The Drawing of the Dark
By Tim Powers
Review by J. J. Walton

Brian Duffy, Irishman and mercenary, finds himself between engagements and just this side of "down on his luck" in Venice, Italy in the 1500's. Through some very odd occurrences, Duffy is offered a job as a bouncer in a very old tavern in Vienna, Austria, charged with keeping the establishment as peaceful as possible.

Duffy accepts the position as well as a large sack of gold for traveling expenses and quickly heads off to his new employment. Just as quickly he finds himself the target of several murder attempts. Only his skill with a sword and a bit of otherworldly help allow him to reach Vienna more or less in one piece. (Don't peer too deeply into the shadows Duffy: you may actually see what is out there.)

The tavern where Duffy is to work, the house of Herzwesten, is built over a world renown brewery. Said brewery has been in place for 4000 or so years and is a power point in the eternal struggle between good and evil. (Brewing a good beer is the most noble of the ancient arts: of course it must be protected!) The beer from this ancient brewery comes in three varieties: the Light, which is the everyday beer which is served year round, the Bock, which is limited in quantity and is tapped in the Spring, at Easter, and the Dark, which is reserved for a very limited clientele.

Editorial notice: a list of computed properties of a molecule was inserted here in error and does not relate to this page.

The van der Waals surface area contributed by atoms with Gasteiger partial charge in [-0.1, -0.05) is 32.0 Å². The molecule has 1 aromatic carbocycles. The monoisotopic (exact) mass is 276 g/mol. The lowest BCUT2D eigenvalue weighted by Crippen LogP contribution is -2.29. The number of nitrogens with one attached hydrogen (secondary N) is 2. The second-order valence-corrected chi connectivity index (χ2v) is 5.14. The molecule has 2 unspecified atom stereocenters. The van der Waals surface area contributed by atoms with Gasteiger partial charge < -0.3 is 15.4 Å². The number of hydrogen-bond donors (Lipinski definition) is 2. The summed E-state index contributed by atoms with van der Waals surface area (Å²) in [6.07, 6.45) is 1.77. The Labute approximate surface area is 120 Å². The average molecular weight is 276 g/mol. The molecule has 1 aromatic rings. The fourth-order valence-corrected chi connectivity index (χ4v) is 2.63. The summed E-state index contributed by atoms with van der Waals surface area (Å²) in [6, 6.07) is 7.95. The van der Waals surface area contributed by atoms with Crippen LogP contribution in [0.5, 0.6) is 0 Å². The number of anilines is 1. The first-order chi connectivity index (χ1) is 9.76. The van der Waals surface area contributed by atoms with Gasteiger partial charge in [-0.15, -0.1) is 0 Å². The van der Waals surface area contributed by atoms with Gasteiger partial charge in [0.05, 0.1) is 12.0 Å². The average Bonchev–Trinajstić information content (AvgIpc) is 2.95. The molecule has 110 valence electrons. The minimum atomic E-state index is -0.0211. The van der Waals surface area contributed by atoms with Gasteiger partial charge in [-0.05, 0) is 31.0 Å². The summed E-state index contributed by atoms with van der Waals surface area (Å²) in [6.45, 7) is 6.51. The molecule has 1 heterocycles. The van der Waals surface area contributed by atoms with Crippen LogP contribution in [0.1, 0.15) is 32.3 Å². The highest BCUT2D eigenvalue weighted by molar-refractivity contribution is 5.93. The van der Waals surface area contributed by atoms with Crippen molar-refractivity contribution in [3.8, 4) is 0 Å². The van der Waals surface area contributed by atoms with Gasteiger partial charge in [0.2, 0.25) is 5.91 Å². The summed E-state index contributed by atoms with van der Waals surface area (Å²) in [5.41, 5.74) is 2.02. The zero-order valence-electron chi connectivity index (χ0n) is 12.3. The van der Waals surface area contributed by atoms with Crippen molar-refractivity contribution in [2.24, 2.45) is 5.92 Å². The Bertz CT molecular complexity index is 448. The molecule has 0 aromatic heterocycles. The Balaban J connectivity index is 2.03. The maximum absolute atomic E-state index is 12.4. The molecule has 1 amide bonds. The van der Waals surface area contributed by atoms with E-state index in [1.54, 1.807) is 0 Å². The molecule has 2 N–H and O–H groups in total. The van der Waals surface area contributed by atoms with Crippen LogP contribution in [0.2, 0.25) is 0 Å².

Duffy soon finds that his employment was no accident. He is fated to play a pivotal role in ending the invasion of the West by the forces of the East.

Unfortunately Duffy enjoys ballroom brawls and he quickly develops a talent for starting them. This places a certain strain on Duffy's relationship with his employer, who may or may not be Merlin.

And what of Duffy's dreams, which show him places he has never been and people he has never known? He attributes them to over indulgence in the beer he is protecting, but he doesn't stop drinking. (Beer was much healthier than water to drink in those days.)

The Drawing of the Dark is part Arthurian Legend, part history lesson and all adventure. There were (and are) so many small wars in Europe during the time period Powers has chosen, it really does appear to be an eternal struggle. But were there really Vikings available for hire as late at 1540?

Yes, I enjoyed Dark, and not just because it is about beer. It is a humorous look at a man just trying to get by in his chosen profession despite being entrusted with the fate of the world. Certain explanations didn't make a lot of sense, such as how the beer is made and why it is so important, but we can forgive Powers the rough spots because he was so entertaining.

The Drawing of the Dark invites comparisons with Mr. Powers' later (and superior) work Dinner at Deviant's Palace. Both novels contain middle-aged men as adventurers who have seen better days and are perfectly willing to put the glory days behind them in exchange for 3 meals a day and a warm bed. Circumstances force both men out of retirement and into the strangest adventures of their careers. Gregorio Rivas, the main character in Deviant, has much more of a clue about what is going on around him, however.

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